Edmonton Small Business Accountant | Canadian Payroll Tax Risks
The problem is that many business owners face while running their business says and then small business accountant, is that they come to their accountant, and are behind on their payroll remittances, and therefore are being assessed penalties. Helping business owners understand how to properly pay payroll remittances, can help them appropriately plan how to pay their payroll remittances, avoid payment too little, or missing payments completely. There are several things that business owners can keep in mind when they’re learning how to submit their payroll taxes, in order to pay the correct amount and protect themselves.
The first thing that business owners should know this is Edmonton small business accountant, is how much employers have to pay on top of the source deductions they have collected. Business owners need to understand that they have to remit to CRA only the amount of taxes that they have collected from an employee, but they also have to pay payroll remittances themselves. This amount is 7.4%, and has just gone up this year. If business owners understand that they know they have to pay a contribution themselves in addition to what they’ve taken from their employees, can help them appropriately figure out how much money to send to CRA for their staff and for their own contribution.
It’s also important that entrepreneurs no there are five components of CRA remittances, and two of them are not automatically deducted an employee’s check. Those five contributions are, employee CPP as well as the employer CPP, the employee EI as well as the employer EI, and tax. By understanding all of the various remittances that must come off of the employee’s check, and what other remittances are needed to be paid can help a business owner take payroll remittances off their place check, and the correct batch they should contribute themselves.
Edmonton small business accountant also says that it’s important to know when those payroll remittances are due to be paid. They should be paid on the 15th day of the month, the month after the paycheck was issued, however business owners should not wait that long, they should pay CRA at the time of doing the employees checks, in order to avoid getting behind in payments.
The reason why it’s so important not to get behind in payments, is because the penalties are very severe for business owners who are even a single day late on submitting their remittances. These can be up to 20% and those penalties are due after a single day of missing the payment. It’s extremely steep and business owners should avoid this penalty at all costs.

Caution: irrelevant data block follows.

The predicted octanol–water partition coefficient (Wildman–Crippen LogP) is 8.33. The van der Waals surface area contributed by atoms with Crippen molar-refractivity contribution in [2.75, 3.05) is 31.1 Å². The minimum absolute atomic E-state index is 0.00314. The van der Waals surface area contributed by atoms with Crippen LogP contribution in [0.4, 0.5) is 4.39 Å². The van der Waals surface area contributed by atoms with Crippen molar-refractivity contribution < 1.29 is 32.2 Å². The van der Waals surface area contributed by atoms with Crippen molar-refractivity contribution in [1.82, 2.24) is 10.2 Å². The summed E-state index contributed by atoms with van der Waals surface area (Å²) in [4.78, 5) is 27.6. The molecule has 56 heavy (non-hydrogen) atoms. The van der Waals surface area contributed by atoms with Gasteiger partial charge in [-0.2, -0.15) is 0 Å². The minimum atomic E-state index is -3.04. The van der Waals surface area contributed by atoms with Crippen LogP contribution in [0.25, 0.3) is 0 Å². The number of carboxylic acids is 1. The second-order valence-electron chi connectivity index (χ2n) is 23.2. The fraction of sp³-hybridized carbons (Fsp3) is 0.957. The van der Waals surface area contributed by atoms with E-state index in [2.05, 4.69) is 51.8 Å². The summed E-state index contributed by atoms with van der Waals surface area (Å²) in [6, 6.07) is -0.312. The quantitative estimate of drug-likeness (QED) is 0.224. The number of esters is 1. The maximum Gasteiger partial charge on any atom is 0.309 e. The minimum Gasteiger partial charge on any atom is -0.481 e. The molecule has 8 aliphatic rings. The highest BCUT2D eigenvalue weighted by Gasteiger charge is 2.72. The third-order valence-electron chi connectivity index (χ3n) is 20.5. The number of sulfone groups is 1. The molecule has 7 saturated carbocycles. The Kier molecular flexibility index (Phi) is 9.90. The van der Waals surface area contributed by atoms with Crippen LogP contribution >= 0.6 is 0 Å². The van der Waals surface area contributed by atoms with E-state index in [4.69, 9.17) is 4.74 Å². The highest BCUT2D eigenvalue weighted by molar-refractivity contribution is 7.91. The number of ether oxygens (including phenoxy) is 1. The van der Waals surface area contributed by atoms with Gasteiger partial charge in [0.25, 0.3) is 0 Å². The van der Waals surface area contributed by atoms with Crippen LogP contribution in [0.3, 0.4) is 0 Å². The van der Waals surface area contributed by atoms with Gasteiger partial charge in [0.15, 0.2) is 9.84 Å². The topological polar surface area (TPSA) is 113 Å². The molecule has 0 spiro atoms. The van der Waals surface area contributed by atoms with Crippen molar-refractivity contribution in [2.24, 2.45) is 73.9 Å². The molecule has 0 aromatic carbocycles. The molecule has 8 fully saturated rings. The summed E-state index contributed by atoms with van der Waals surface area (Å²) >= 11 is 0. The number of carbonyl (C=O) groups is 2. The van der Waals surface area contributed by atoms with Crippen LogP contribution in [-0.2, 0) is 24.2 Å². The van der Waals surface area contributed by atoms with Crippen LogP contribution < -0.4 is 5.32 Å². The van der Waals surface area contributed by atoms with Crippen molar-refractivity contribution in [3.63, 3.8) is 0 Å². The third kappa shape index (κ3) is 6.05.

It’s important for business owners to know how much they need to send off to CRA not only from their employees remittances, but from themselves, in order to pay the correct amount of payroll remittances, and pay on time. They understanding this says Edmonton small business accountant, business owners can avoid problems in their business, and know that they are paying properly.
One of the major problems that business owners face in business today, is running out of money says Edmonton small business accountant. Because of this, business owners often come to their accountant with the problem of being behind on their payroll remittances, and in the getting assessed penalties. By understanding how to properly pay payroll remittances, business owners can effectively plan how they’re going to pay CRA source deductions, and avoid running into problems and being assessed additional penalties. There’s several things that a business owner should know when they payroll remittances that can help them avoid problems.
Even though the payroll remittances payment is due on the 15th day of the month, the month after the paycheck was issued, Edmonton small business accountant recommends that entrepreneurs do not wait that long in order to pay their source deductions to CRA. Best practices is that business owners should send off their source deductions payment same day that they do payroll, since there already calculating that amounts. Another reason is because CRA is extremely relentless when it comes to collecting remittances. Especially when compared to collecting other balances. The reason for this, is that CRA the use this money as a trust fund, it’s not the business owner’s money, and by not paying the money, CRA these it as using other people’s money to run their business. This is extremely serious, and by missing payments of source deductions, can get business owners into big problems very fast.
Business owners should also understand that they and other directors of the company are personally liable for this payroll tax. Even if they go bankrupt, they will still be on the hook for this amount. CRA sees this extremely seriously and will ensure that they can their money either way. Edmonton small business accountant says the best way to ensure a business owner can avoid this problem, is by planning The tax payments ahead of time, and paying them early. However, if the business owner is in a risky business want to protect themselves a bit, and CRA is not able to go after a spouse that isn’t a direct in the company. This may be away for business owners to mitigate risk if they think that there is a potential they may not get paid for a job, and then be on the hook for payroll source deductions.
It’s also important to note that CRA will be able to find out if the business is behind on their payroll remittances once they file their T4. This T4 will include a list of all of the remittances that should have been paid throughout the year, and if the business owner is in trouble with the CRA. The Canada revenue agency can always do payroll audit, but once that T4 is filed, the business owner will be getting a demand for the shortfall within 30 to 90 days. Not only will they have to pay the shortfall, there will be penalties added to finance, and it may even trigger an audit.